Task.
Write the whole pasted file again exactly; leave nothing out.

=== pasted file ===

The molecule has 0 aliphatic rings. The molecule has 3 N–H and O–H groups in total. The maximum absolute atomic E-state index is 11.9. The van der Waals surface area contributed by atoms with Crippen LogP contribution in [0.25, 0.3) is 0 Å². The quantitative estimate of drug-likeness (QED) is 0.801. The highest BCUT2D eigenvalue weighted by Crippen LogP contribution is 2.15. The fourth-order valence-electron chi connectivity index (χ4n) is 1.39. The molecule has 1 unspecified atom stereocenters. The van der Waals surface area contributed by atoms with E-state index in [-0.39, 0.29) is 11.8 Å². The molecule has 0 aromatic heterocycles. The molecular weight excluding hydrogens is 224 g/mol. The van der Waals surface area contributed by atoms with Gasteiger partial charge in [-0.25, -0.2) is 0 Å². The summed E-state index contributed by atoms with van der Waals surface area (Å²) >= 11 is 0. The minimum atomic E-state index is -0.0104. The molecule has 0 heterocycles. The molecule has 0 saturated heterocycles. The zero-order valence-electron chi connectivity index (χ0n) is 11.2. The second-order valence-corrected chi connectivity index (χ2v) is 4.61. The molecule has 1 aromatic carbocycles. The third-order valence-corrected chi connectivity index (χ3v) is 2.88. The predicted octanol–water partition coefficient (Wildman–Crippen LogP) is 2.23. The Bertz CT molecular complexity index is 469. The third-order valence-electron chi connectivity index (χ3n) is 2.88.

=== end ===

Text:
The molecule has 0 aliphatic rings. The molecule has 3 N–H and O–H groups in total. The maximum absolute atomic E-state index is 11.9. The van der Waals surface area contributed by atoms with Crippen LogP contribution in [0.25, 0.3) is 0 Å². The quantitative estimate of drug-likeness (QED) is 0.801. The highest BCUT2D eigenvalue weighted by Crippen LogP contribution is 2.15. The fourth-order valence-electron chi connectivity index (χ4n) is 1.39. The molecule has 1 unspecified atom stereocenters. The van der Waals surface area contributed by atoms with E-state index in [-0.39, 0.29) is 11.8 Å². The molecule has 0 aromatic heterocycles. The molecular weight excluding hydrogens is 224 g/mol. The van der Waals surface area contributed by atoms with Gasteiger partial charge in [-0.25, -0.2) is 0 Å². The summed E-state index contributed by atoms with van der Waals surface area (Å²) >= 11 is 0. The minimum atomic E-state index is -0.0104. The molecule has 0 heterocycles. The molecule has 0 saturated heterocycles. The zero-order valence-electron chi connectivity index (χ0n) is 11.2. The second-order valence-corrected chi connectivity index (χ2v) is 4.61. The molecule has 1 aromatic carbocycles. The third-order valence-corrected chi connectivity index (χ3v) is 2.88. The predicted octanol–water partition coefficient (Wildman–Crippen LogP) is 2.23. The Bertz CT molecular complexity index is 469. The third-order valence-electron chi connectivity index (χ3n) is 2.88.